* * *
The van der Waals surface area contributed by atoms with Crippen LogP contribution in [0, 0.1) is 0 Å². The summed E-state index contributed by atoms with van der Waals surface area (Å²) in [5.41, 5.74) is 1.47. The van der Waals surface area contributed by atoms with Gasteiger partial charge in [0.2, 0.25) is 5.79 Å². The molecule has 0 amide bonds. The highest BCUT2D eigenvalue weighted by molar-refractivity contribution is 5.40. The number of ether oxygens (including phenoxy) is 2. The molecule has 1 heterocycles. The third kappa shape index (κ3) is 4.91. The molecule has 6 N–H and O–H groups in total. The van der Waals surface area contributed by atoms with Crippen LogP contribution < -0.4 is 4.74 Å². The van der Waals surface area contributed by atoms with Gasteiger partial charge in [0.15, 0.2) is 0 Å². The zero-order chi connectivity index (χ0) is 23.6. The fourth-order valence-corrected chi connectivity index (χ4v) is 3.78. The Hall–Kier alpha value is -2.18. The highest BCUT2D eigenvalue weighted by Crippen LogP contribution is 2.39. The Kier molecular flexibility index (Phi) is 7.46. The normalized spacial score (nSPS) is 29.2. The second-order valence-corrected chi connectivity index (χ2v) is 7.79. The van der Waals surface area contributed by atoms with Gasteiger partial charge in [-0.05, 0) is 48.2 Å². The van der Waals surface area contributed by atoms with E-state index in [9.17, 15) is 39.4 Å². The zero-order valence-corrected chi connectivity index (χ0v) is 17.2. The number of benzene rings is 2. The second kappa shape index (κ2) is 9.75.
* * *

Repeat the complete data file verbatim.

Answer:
The van der Waals surface area contributed by atoms with Crippen LogP contribution in [0, 0.1) is 0 Å². The summed E-state index contributed by atoms with van der Waals surface area (Å²) in [5.41, 5.74) is 1.47. The van der Waals surface area contributed by atoms with Gasteiger partial charge in [0.2, 0.25) is 5.79 Å². The molecule has 0 amide bonds. The highest BCUT2D eigenvalue weighted by molar-refractivity contribution is 5.40. The number of ether oxygens (including phenoxy) is 2. The molecule has 1 heterocycles. The third kappa shape index (κ3) is 4.91. The molecule has 6 N–H and O–H groups in total. The van der Waals surface area contributed by atoms with Crippen LogP contribution < -0.4 is 4.74 Å². The van der Waals surface area contributed by atoms with Gasteiger partial charge in [0.15, 0.2) is 0 Å². The zero-order chi connectivity index (χ0) is 23.6. The fourth-order valence-corrected chi connectivity index (χ4v) is 3.78. The Hall–Kier alpha value is -2.18. The highest BCUT2D eigenvalue weighted by Crippen LogP contribution is 2.39. The Kier molecular flexibility index (Phi) is 7.46. The normalized spacial score (nSPS) is 29.2. The second-order valence-corrected chi connectivity index (χ2v) is 7.79. The van der Waals surface area contributed by atoms with Gasteiger partial charge in [-0.05, 0) is 48.2 Å². The van der Waals surface area contributed by atoms with E-state index in [9.17, 15) is 39.4 Å². The zero-order valence-corrected chi connectivity index (χ0v) is 17.2. The number of benzene rings is 2. The second kappa shape index (κ2) is 9.75.